Ex UIDAI head Nandan Nilekani bats for data democracy

By: | Published: August 9, 2017 5:52 AM

Former UIDAI head Nandan Nilekani has called for “data democracy” in the country, helping users access all of their online information by enabling new policies, to address the challenges of data colonisation and privacy.

Ex UIDAI, Nandan NilekaniHe felt that India in three years’ time would move from a data-poor nation to a data-rich country

Former UIDAI head Nandan Nilekani has called for “data democracy” in the country, helping users access all of their online information by enabling new policies, to address the challenges of data colonisation and privacy.

Addressing the sixth C K Prahalad Memorial Lecture organised by the Confederation of Indian Industry (CII) here on Tuesday, Nilekani said through the concept of “inverting data”, the individual user should be at the top of the pyramid with regard to all transactions leading to empowerment. Under this concept, the data generated by the individuals on the internet should also be made available to them without hurdles, thus defending privacy and enabling competition and innovation.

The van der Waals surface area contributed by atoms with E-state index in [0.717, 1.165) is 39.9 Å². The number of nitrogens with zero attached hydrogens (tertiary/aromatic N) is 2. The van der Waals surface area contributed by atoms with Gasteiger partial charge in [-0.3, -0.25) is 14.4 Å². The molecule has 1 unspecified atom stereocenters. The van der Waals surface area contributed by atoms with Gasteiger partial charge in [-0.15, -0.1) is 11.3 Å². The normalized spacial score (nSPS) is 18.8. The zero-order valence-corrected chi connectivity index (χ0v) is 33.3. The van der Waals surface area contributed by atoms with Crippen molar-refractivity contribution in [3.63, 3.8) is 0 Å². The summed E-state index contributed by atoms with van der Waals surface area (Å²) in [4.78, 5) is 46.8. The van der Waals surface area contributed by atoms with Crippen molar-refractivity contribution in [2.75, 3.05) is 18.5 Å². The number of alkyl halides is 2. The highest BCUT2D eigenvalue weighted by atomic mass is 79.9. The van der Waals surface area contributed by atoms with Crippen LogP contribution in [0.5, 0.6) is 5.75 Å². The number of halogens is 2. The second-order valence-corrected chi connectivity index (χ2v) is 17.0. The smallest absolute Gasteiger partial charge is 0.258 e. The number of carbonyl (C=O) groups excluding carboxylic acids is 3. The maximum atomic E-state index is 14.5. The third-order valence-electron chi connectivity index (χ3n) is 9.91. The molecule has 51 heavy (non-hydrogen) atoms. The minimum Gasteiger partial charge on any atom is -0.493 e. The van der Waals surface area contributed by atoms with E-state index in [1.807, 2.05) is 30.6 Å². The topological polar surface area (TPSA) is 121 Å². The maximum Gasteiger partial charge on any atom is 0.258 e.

He felt that India in three years’ time would move from a data-poor nation to a data-rich country and this would have strategic implications. “This (data explosion) is not a technology issue but a policy one,” he said.

According to Nilekani, the government should unlock public data so that individuals would have access to their personal data with adequate safeguards. Along with this, the regulators of various sectors should also address the issue of providing users access to various forms of data. He felt data protection is paramount to address the issue of privacy and this could be done only through enabling policies.

He also gave examples of companies such as Apple, Amazon and Google which have a reservoir of data and with use of technologies such as artificial intelligence and machine learning are able to build new businesses much faster than others. This could threaten incumbents and make it difficult for other players to enter into a new segment due to lack of data.

Nilekani cited the example of Netflix, a company which until fours years ago was in the business of distributing content from others.

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